He gets around to the real issue in the Stadium Saga, how the heck are the Rays going to afford a new stadium without taxpayers making it rain millions on them?
It's a well-covered issue on this blog, including a 2012 post that ironically came after a John Romano column proclaiming the Rays "are as good as gone." I asked, "how many more fans are needed to warrant the investment (in a new ballpark)":
Thirty-thousand? That would bump the Rays up to 15th out of 30 teams and would mean an extra 870,000 fans a year. But 30,000/game seems unsustainable given the fact that the Marlins only drew 27,400 in their first season and playoff teams like Cincinnati and Baltimore only drew 28,978 and 26,610, respectively, this year despite their modern stadiums.Romano's 2017 take on the same issue questions how much revenue the team would need to make a real investment in a new ballpark:
Twenty-five thousand? That would bump the Rays up to 24th in the league in attendance and mean 465,000 more fans a year. But there's a big question if the Marlins could draw that many next year or if the Rays - by moving from a county with 900,000 residents to a county with 1.1 million residents could either.
Twenty-three thousand? Is it worth $500-600 million for 303,000 fans a year? If the ticket average is $25, that's $7.5 million a year for the Rays. Add parking and concessions and maybe it's $15 million a year for the Rays. Might just be cheaper for Pinellas and Hillsborough Counties to hand the team an annual tax credit.
For the Rays, this has always been a mathematics question. If they can boost their revenues $15 million a year in a downtown Tampa location, then they would invest a certain amount in construction. If a new stadium on the Trop site only boosts their revenues $5 million a year, then one might assume their investment would not be as high.Of course, readers of this blog knew Pinellas always had viable locations, since its got the most available tax money. And, if we are to learn anything from Atlanta, it's that MLB teams don't care quite as much about ballpark location if they can make a bundle of profit on real estate and ancillary development.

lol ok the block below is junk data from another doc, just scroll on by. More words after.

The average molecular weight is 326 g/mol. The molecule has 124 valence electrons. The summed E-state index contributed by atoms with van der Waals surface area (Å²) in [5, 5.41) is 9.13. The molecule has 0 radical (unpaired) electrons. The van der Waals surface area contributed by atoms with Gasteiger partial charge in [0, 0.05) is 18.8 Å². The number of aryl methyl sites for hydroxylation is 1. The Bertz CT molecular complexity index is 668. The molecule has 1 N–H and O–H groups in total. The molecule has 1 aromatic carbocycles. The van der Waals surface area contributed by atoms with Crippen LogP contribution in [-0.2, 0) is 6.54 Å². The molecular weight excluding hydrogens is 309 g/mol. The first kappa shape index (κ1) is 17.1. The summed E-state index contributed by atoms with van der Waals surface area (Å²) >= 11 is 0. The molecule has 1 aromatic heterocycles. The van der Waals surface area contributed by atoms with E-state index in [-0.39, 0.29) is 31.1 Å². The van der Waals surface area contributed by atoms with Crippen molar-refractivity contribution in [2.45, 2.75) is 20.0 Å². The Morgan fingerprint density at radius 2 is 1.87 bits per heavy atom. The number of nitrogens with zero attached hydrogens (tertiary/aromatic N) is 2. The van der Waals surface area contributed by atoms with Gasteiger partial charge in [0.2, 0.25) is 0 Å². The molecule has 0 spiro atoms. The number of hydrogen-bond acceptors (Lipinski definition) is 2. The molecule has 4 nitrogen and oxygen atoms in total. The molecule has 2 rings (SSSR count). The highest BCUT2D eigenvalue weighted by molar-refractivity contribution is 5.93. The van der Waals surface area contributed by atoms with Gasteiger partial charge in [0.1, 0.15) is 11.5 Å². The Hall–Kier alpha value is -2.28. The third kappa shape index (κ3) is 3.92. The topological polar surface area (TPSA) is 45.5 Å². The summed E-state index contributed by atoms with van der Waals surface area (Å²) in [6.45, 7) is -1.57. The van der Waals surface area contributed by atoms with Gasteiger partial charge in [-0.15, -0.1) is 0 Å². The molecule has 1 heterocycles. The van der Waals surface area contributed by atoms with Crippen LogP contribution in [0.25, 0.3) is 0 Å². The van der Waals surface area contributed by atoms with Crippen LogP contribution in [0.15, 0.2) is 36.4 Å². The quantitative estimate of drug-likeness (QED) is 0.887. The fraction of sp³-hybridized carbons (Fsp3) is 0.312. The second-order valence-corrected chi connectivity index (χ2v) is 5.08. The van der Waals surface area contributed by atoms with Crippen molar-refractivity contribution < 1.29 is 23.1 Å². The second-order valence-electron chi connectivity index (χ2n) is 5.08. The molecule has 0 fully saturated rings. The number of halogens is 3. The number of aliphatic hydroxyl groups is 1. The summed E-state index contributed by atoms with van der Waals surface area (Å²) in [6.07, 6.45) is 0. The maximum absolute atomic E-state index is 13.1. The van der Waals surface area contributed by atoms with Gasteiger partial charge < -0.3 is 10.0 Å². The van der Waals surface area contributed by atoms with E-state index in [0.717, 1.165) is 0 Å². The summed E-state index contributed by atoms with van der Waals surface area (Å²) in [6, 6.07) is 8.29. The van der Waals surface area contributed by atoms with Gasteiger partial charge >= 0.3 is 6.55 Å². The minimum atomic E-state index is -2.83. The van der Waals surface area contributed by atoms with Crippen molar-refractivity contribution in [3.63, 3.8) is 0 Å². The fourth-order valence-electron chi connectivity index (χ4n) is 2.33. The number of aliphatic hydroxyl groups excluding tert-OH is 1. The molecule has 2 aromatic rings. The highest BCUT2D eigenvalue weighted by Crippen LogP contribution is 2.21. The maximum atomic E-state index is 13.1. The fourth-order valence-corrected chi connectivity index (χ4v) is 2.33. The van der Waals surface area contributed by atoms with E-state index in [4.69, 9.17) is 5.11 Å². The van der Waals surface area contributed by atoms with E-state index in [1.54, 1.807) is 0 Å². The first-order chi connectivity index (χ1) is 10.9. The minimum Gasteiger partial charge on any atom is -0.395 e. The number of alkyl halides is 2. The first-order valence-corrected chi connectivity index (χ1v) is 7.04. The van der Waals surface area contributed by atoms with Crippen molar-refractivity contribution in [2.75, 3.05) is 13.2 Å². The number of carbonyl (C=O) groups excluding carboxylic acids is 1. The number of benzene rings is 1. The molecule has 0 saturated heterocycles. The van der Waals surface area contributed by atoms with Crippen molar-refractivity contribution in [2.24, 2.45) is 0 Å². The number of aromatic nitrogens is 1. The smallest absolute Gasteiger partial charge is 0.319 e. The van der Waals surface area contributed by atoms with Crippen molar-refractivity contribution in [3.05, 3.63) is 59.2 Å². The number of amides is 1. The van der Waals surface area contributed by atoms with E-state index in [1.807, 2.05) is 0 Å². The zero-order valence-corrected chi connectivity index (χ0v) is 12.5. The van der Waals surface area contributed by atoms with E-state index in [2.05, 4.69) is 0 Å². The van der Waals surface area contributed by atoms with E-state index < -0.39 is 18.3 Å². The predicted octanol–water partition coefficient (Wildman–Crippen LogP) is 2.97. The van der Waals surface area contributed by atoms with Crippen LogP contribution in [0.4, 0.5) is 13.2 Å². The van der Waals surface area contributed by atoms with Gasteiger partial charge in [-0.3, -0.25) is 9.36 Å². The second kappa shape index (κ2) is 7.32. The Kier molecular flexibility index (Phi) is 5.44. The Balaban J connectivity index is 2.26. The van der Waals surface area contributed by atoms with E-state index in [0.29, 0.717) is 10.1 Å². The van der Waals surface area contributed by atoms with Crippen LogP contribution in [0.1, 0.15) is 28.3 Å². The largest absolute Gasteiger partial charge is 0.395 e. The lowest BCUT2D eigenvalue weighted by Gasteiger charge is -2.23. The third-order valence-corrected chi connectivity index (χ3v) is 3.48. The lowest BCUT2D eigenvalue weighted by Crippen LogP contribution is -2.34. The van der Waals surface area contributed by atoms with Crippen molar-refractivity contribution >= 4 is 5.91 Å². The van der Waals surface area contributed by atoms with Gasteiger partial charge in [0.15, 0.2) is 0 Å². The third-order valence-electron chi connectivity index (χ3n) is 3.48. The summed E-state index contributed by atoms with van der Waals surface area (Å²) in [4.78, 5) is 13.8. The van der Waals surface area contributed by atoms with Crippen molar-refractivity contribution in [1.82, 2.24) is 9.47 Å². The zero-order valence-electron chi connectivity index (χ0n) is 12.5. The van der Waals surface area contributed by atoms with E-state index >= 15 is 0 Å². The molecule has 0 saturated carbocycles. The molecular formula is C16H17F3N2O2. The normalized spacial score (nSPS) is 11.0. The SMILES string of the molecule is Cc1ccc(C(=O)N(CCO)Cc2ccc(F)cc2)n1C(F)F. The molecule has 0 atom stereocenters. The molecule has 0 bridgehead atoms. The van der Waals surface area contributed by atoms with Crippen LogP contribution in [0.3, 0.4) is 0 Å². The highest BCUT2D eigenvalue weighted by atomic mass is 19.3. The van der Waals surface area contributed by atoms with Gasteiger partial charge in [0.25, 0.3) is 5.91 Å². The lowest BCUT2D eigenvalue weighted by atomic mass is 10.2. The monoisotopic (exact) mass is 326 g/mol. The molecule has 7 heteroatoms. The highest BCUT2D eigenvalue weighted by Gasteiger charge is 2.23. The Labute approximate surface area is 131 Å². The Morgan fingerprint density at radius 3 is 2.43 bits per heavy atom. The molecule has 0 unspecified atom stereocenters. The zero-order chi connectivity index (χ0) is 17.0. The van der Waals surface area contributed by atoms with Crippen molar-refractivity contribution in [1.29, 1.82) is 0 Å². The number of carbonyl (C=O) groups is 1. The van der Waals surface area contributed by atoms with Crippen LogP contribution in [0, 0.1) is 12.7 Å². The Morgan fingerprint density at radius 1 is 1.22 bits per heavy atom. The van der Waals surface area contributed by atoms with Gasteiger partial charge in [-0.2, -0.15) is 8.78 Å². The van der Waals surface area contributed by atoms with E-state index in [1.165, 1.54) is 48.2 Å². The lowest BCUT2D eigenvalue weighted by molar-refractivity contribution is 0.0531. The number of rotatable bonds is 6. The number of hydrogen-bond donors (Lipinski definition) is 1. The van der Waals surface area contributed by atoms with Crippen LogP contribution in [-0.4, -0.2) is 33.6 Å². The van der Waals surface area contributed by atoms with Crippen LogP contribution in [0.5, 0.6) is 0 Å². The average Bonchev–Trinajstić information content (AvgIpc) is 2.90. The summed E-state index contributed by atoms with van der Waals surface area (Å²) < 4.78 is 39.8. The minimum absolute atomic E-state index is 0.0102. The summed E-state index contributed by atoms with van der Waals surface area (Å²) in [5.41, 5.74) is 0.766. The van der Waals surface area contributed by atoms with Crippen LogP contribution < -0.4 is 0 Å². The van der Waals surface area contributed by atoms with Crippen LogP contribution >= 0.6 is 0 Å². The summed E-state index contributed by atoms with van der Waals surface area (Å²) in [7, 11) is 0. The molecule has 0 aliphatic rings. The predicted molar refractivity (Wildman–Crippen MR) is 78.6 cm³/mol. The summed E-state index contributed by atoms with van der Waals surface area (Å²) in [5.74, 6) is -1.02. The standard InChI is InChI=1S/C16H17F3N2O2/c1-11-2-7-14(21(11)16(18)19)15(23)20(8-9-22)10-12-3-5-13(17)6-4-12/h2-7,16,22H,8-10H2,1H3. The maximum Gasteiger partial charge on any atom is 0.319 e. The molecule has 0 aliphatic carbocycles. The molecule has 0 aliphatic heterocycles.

The difference at the Trop site is there is an abundance of property that does not have to be purchased, and the Rays currently hold the development rights through their stadium use agreement.
Those rights could go a long way toward deferring the team's costs, and they would allow the Rays to be partners in whatever development goes up around the stadium.
This doesn't mean a site in downtown Tampa won't suddenly become available at a better asking price, but the odds seem a lot less likely than a week ago.
What's now clear is that St. Pete is still a viable location, and that Hillsborough voices are less optimistic than in the past. All of which makes the Trop site seem a lot more attractive today.
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